Rainier Valley is a constantly changing landscape with new developments being built all along the light rail. It’s also home to more people of color than any other Seattle neighborhood (70 percent overall). And it’s the neighborhood that’s struggling the most: 50 percent more families live below the federal poverty level, and the unemployment rate is twice as much as that of the entire city’s. More and more families are having to move to south of Seattle due to gentrification and the lack of jobs.
“It’s frustrating to see work happening in our neighborhood that we, as workers, are skilled to do, but did not have an opportunity to be a part of,” said Frederick Simmons, a journeyman electrician of 25 years referencing the work done on the Rainier Beach Community Center that contracted out workers from as far as Pierce County.
As it stands, there is no requirement for contractors to hire construction jobs locally, while project-to-project workforce agreements have resulted in too little results. And with Initiative 200 reversing affirmative action, hiring programs in Washington state aren’t creating enough job opportunities for workers of color and women.
On June 17th, Got Green and South Seattle residents presented more than 600 signed petition cards to the Seattle City Council from community members urging them to pass a citywide Targeted Local Hire Ordinance. The petition read: “Hiring locally helps stop climate change, strengthens our communities and will provide opportunity for Seattle Residents to secure liable wage employment.”
Local hire advocates and community members presented these hundreds of petition cards attached together into a scroll by unrolling the entire streamed end-to-end across the entire council chambers as community members testified for the need for good-paying jobs in South Seattle.
“We have spent the past year building support and leadership to address the issue of unemployment,” said Michael Woo, director of Got Green and veteran labor organizer. “A Targeted Local Hire ordinance is a solution many in my community have been waiting for.”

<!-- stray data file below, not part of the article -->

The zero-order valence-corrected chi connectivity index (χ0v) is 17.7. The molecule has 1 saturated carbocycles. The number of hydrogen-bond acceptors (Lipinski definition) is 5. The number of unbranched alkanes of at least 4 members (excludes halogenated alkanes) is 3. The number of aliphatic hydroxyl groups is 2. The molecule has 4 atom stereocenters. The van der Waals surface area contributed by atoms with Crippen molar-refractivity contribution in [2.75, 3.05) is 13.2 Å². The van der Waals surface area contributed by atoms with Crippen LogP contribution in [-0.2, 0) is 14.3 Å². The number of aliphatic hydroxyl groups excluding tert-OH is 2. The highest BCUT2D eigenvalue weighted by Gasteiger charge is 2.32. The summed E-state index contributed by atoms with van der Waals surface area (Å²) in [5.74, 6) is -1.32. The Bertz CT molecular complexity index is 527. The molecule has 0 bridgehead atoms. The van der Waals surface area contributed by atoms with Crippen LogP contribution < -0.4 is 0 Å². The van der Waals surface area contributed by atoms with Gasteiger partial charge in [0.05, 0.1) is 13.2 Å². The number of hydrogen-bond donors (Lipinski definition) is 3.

Targeted local hire is how other cities — such as Oakland and Berkeley, Calif., Baltimore, Md. Hartford, Conn. and Portland, Ore. — have approached job equity. San Francisco in particular shows what’s possible. In its first year of policy implementation, the city’s local hire ordinance reached 34 percent local hiring on city-funded construction projects — 14 percent more than its original goal. By its seventh year in 2017, the city expects to reach at least 50 percent of hiring for city projects to be filled by local residents, and requires that no less than 25 percent of those hired be disadvantaged workers, including those that are unemployed, low-income, single custodial parents and vocational English language learners.
Under targeted local hire, disadvantaged communities can gain more access to career opportunities, valuable job skills and earning power to revitalize their neighborhoods and local economy.
The potential is here in Seattle, too. The City of Seattle plans to spend more than six billion public tax dollars on improving the city’s infrastructure and building public facilities. Thousands of new jobs will be created in the next six years.
“It’s important that our City Council and local government use this opportunity to spur economic development for South Seattle residents,” said James Hong, director of youth and community engagement at Vietnamese Friendship Association, a nonprofit service provider and community group based in South Seattle. “Targeted local hire is another step toward ensuring working families have the same opportunities to grow and thrive and contribute to the success of Seattle.”
Local jobs are also good for the environment. A major environmental group, Sierra Club, has been supporting the efforts for targeted local hire in Seattle. By living by their workplace, people will cut down on their carbon footprint by walking, biking or using public transportation more. In this way, we can fight climate change and also strengthen our community and its economic vitality. That’s why Got Green considers local jobs “green jobs.”
More than 30 community, labor, and environmental organizations have joined together to show city leaders that a targeted local hire ordinance is necessary to create opportunity and reduce displacement in South Seattle.
“People in the South end are ready to get back to work to sustain themselves and their families,” said Woo. “Now is the time to work together to make living-wage, green jobs a reality for communities that have been hurting economically for so long.”
For more information on the Targeted Local Hire Ordinance, please visit www.gotgreenseattle.org.